John does not consider himself worthy of slave service to the One who is coming, namely Christ. He is not worthy to untie his sandals. And although thousands listen to him and follow him, he is pleased when they ultimately do not remain attached to him, but leave him and follow the greater One, namely Christ. He points to Christ. He wants to decrease; Christ is to increase. But is that also our attitude? After all, we are all called to be apostles, to prepare the way for God, for Christ, in the hearts of the people around us and in the whole world. But how do we see our John ministry? Do we let people go? Are we happy when they leave us, when they forget the herald and follow Christ completely? Or are we then jealous or even offended? Do we want to keep them for ourselves? Let us examine ourselves!
"His winnowing fan is in his hand to clear his threshing floor and to gather the wheat into his barn, but the chaff he will burn with unquenchable fire." (cf. verse 17)
While verse 16 speaks of the Holy Spirit and of fire, that is, of the gracious judgement that cleanses and purifies, John now clearly points to the last judgement in this verse. So, there are two different fires being spoken of here. In the never-extinguishing fire of the last judgement, the chaff will burn up. This is the image of the last judgement, which destroys those who have withdrawn from the effect of the healing fire, sanctification.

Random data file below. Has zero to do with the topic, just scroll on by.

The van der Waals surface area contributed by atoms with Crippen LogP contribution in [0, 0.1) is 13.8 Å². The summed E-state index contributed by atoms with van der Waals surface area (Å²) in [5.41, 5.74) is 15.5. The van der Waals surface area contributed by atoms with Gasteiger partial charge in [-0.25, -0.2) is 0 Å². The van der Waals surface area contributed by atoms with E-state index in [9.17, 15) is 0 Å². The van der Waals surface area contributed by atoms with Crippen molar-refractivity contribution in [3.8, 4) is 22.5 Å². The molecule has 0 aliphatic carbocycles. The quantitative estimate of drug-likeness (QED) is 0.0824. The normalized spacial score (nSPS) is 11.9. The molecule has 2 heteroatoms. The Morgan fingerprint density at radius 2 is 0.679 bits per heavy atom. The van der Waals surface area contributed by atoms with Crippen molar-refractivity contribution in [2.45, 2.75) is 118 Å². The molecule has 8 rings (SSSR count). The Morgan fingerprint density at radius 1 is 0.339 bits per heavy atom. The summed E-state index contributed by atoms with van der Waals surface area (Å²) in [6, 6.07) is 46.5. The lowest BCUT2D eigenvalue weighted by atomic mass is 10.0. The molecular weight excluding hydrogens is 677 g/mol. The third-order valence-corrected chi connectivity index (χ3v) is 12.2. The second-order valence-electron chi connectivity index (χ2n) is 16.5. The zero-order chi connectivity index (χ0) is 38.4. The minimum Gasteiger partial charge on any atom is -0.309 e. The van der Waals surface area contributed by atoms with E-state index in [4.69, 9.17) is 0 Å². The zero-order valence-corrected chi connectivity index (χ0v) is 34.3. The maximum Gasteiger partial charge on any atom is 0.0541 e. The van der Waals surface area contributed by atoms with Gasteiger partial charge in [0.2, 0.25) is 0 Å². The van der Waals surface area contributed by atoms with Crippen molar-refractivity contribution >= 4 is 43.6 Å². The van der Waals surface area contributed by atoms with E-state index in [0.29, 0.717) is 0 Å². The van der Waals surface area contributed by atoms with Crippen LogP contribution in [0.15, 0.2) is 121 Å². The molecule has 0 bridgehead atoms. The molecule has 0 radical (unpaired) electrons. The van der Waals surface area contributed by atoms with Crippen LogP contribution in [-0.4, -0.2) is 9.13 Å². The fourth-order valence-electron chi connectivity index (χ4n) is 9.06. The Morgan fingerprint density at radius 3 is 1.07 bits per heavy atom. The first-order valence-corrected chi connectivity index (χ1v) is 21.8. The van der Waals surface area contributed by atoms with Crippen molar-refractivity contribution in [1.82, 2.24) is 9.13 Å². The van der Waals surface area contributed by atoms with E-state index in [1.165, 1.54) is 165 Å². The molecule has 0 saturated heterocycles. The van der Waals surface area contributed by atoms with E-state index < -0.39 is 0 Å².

But sanctification is the way of our life, and it happens as through fire. It is a purifying path. That is why there is no holiness without ascesis, i.e., without denying myself things, without renouncing out of love for God, without fighting and struggling out of love for God where mistakes creep in, where addictions arise in me. This is then the purifying and healing fire of grace, but only if I participate. But if I do not accept this purifying fire and do not allow its healing effect, then I am given over to this destructive fire.
The person of Jesus will therefore separate the wheat from the chaff, no one can get past him. Everyone must decide for or against him. We notice this very clearly everywhere today, also in our own lives. In the real proclamation of Christ, there will always be a tension between divine judgement and fullness of grace. The appearance of Jesus brings neither a cheap grace nor a superficial judgement, but it demands from me a total surrender. It demands that I allow myself to be purified in the fire of grace. It is not a cheap grace. It costs me something. It is a final judgement.
"Exhorting them in many other ways, he preached good news to the people." (cf. verse 18)
While John says many other things to comfort the people, he proclaims above all the good news of the coming of the Lord, through whom all that John expresses in the sign of baptism comes true: cleansing from sins and the outpouring of the Holy Spirit.
Let us again seriously examine our life advent on the basis of today's Gospel: What about my professional duties and my professional sins? John, what must I do? On the basis of today's Gospel, we can give ourselves the answer to this question. ∎